32 bit vs 64 bit .dlls in Java

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jakehenry41kc's picture
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32 bit vs 64 bit .dlls in Java

Hello,

A large portion of our software design here at Komatsu relies heavily on DDS integration. Currently, our goal is to be mostly Java-based. We have software that we need to deploy to customers that do not have a full version of RTI installed on their system. Because of this, we need to come up with a deployable solution where the customer can receive DDS data over their network and our Java applications can run on either a 32 bit or a 64 bit JVM effectively. However, we have only been able to support a 32bit environment thus far because we have run into a number of functional/design problems. We are currently using RTI version 5.2.3.

  1. Can the 64 bit ndds*.dll libraries even be loaded into a 64 bit JVM on version 5.2.3 using the functionality provided inside com.rti.dds.util.NativeInterface?
    • We have encountered un-ending problems attempting to load these libraries on a 64 bit JVM. We have encountered repeated UnsatisfiedLinkErrors even though the ndds*.dll libraries are blatantly accessible via the Path environment variable (C:\Program Files\rti_connext_dds-5.2.3\lib\x64Win64VS2010).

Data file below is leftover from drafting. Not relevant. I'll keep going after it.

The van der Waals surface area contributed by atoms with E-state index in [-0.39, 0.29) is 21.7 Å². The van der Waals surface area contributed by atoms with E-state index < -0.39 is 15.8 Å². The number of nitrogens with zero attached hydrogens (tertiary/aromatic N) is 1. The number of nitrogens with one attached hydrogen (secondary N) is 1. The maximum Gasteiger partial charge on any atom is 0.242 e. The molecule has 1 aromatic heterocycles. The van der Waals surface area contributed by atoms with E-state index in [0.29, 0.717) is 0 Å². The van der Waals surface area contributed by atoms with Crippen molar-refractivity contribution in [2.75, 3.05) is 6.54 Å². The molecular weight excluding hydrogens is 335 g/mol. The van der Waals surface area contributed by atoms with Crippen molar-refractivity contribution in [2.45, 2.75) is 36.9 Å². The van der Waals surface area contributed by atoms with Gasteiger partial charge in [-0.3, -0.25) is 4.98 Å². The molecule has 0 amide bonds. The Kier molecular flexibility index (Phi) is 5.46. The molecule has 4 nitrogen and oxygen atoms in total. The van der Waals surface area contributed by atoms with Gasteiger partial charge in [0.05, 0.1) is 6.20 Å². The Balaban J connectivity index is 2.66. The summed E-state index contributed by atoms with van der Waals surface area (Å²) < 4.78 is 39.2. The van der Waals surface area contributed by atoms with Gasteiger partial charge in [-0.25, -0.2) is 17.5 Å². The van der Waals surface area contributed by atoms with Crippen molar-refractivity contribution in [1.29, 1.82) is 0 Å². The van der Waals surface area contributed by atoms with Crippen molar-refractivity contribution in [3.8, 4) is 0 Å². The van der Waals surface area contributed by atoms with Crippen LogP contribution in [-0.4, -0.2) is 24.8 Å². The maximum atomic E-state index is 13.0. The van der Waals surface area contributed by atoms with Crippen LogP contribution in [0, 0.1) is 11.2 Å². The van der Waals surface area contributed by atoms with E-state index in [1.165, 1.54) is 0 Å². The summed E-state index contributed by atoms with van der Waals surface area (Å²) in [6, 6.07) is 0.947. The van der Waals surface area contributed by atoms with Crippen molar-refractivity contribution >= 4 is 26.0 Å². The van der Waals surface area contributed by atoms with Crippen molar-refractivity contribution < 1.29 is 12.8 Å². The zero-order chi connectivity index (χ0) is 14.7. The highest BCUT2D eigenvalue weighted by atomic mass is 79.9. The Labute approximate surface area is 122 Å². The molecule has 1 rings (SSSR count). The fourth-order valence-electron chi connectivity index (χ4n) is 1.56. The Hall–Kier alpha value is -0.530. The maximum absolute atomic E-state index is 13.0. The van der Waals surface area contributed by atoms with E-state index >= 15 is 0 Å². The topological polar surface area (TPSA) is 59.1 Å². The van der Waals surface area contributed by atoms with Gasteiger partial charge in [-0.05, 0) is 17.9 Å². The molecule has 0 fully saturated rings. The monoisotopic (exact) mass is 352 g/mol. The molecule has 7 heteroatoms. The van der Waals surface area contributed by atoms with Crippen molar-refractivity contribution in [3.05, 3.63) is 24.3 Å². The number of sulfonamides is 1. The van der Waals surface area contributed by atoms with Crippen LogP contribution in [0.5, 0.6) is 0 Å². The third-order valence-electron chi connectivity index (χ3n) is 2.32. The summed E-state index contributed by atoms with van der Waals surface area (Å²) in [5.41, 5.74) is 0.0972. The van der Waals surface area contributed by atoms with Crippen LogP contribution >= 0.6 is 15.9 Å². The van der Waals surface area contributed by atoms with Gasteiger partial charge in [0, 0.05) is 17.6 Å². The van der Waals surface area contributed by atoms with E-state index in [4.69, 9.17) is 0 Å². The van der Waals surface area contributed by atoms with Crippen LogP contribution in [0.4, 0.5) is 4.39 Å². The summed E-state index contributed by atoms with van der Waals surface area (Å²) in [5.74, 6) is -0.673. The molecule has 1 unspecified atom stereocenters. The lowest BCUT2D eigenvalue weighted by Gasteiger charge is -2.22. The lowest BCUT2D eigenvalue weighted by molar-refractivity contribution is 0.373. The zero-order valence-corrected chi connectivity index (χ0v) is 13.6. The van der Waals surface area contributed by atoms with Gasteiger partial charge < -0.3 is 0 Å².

• Workaround: During our investigation, we noticed that we can load the 32-bit libraries into a 32 bit JVM by only loading nddsjava.dll, but we were only able to get the 64-bit libraries to load into a 64 bit JVM by loading the .dll files in the order below using System.load(). As of RTI Connext 5.2.3, are you loading the libraries in this order on Windows for both 64 and 32 bit JVMs?:
      1. nddscore.dll
      2. nddsc.dll
      3. nddsjava.dll
    • Can you duplicate the problems we are seeing with this?
  2. What is the best way we can support 32 bit and 64 bit Java when we deploy our software to a customer machine that will be receiving DDS data? Currently, as of 5.2.3, it does not seem like RTI Java code provides an intuitive mechanism to load the correct .dlls based on what the bitwise architecture of the currently running JVM is. Since the library loading is entirely encapsulated inside NativeInterface.java, it makes it extremely difficult to find a code design workaround for this, or even know if RTI will load the correct libraries.
    • Potential solution: Deploy two folders to the customer machine; one containing the 32-bit .dlls and the other containing the 64-bit .dlls. Create a wrapper class for NativeInterface.java that loads the correct .dlls based on the Java os.arch JVM property at runtime out of the corresponding deployed folder. Prevent NativeInterface.java from attempting to load the libraries somehow.

Thank you.

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Hello Jake,

I discussed this with engineering and what you're attempting should work.  Please open a support ticket (sending an email to support@rti.com) so that we can work to generate a reproducer.

Thanks,